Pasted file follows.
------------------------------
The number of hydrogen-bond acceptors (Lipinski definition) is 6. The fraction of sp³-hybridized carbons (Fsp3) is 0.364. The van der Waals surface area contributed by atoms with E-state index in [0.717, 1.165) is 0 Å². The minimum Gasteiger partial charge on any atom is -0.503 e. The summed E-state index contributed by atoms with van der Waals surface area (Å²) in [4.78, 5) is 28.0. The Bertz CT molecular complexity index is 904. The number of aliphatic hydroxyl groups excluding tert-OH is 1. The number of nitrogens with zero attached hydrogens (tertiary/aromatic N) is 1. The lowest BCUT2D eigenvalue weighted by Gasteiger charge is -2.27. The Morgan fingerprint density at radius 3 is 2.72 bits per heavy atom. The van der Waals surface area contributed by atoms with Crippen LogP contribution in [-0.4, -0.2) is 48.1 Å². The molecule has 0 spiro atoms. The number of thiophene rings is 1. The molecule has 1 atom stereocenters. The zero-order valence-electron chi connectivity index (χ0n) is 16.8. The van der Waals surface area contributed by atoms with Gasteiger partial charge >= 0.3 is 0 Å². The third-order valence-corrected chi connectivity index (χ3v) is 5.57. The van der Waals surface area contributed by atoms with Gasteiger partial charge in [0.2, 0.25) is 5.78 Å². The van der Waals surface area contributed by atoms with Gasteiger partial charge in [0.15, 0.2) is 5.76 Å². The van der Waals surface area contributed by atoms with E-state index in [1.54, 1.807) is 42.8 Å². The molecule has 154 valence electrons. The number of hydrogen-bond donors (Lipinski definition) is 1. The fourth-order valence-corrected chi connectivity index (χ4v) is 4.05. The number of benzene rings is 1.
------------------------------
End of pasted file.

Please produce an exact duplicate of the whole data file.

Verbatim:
The number of hydrogen-bond acceptors (Lipinski definition) is 6. The fraction of sp³-hybridized carbons (Fsp3) is 0.364. The van der Waals surface area contributed by atoms with E-state index in [0.717, 1.165) is 0 Å². The minimum Gasteiger partial charge on any atom is -0.503 e. The summed E-state index contributed by atoms with van der Waals surface area (Å²) in [4.78, 5) is 28.0. The Bertz CT molecular complexity index is 904. The number of aliphatic hydroxyl groups excluding tert-OH is 1. The number of nitrogens with zero attached hydrogens (tertiary/aromatic N) is 1. The lowest BCUT2D eigenvalue weighted by Gasteiger charge is -2.27. The Morgan fingerprint density at radius 3 is 2.72 bits per heavy atom. The van der Waals surface area contributed by atoms with Crippen LogP contribution in [-0.4, -0.2) is 48.1 Å². The molecule has 0 spiro atoms. The number of thiophene rings is 1. The molecule has 1 atom stereocenters. The zero-order valence-electron chi connectivity index (χ0n) is 16.8. The van der Waals surface area contributed by atoms with Gasteiger partial charge >= 0.3 is 0 Å². The third-order valence-corrected chi connectivity index (χ3v) is 5.57. The van der Waals surface area contributed by atoms with Gasteiger partial charge in [0.2, 0.25) is 5.78 Å². The van der Waals surface area contributed by atoms with Gasteiger partial charge in [0.15, 0.2) is 5.76 Å². The van der Waals surface area contributed by atoms with E-state index in [1.54, 1.807) is 42.8 Å². The molecule has 154 valence electrons. The number of hydrogen-bond donors (Lipinski definition) is 1. The fourth-order valence-corrected chi connectivity index (χ4v) is 4.05. The number of benzene rings is 1.